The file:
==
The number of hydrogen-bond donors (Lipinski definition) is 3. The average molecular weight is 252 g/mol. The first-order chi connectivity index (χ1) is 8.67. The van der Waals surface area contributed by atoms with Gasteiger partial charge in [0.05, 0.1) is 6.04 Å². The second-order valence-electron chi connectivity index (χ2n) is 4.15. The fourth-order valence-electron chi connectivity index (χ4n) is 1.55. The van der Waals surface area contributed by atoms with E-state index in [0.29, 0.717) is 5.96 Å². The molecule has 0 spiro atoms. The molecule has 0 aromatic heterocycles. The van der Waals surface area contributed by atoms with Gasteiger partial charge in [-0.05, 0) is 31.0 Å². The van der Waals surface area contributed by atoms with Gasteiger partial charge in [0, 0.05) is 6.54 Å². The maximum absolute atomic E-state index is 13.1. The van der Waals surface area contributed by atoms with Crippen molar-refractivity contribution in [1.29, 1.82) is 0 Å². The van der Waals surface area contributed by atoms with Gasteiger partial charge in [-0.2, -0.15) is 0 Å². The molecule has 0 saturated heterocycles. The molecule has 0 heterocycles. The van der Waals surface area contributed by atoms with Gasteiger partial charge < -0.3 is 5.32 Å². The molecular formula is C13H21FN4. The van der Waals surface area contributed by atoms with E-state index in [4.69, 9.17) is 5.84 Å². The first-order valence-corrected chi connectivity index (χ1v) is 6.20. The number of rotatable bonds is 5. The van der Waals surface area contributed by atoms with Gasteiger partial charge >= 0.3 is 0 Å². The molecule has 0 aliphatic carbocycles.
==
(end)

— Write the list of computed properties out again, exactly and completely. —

The number of hydrogen-bond donors (Lipinski definition) is 3. The average molecular weight is 252 g/mol. The first-order chi connectivity index (χ1) is 8.67. The van der Waals surface area contributed by atoms with Gasteiger partial charge in [0.05, 0.1) is 6.04 Å². The second-order valence-electron chi connectivity index (χ2n) is 4.15. The fourth-order valence-electron chi connectivity index (χ4n) is 1.55. The van der Waals surface area contributed by atoms with E-state index in [0.29, 0.717) is 5.96 Å². The molecule has 0 spiro atoms. The molecule has 0 aromatic heterocycles. The van der Waals surface area contributed by atoms with Gasteiger partial charge in [-0.05, 0) is 31.0 Å². The van der Waals surface area contributed by atoms with Gasteiger partial charge in [0, 0.05) is 6.54 Å². The maximum absolute atomic E-state index is 13.1. The van der Waals surface area contributed by atoms with Crippen molar-refractivity contribution in [1.29, 1.82) is 0 Å². The van der Waals surface area contributed by atoms with Gasteiger partial charge in [-0.2, -0.15) is 0 Å². The molecule has 0 saturated heterocycles. The molecule has 0 heterocycles. The van der Waals surface area contributed by atoms with Gasteiger partial charge < -0.3 is 5.32 Å². The molecular formula is C13H21FN4. The van der Waals surface area contributed by atoms with E-state index in [4.69, 9.17) is 5.84 Å². The first-order valence-corrected chi connectivity index (χ1v) is 6.20. The number of rotatable bonds is 5. The van der Waals surface area contributed by atoms with Gasteiger partial charge >= 0.3 is 0 Å². The molecule has 0 aliphatic carbocycles.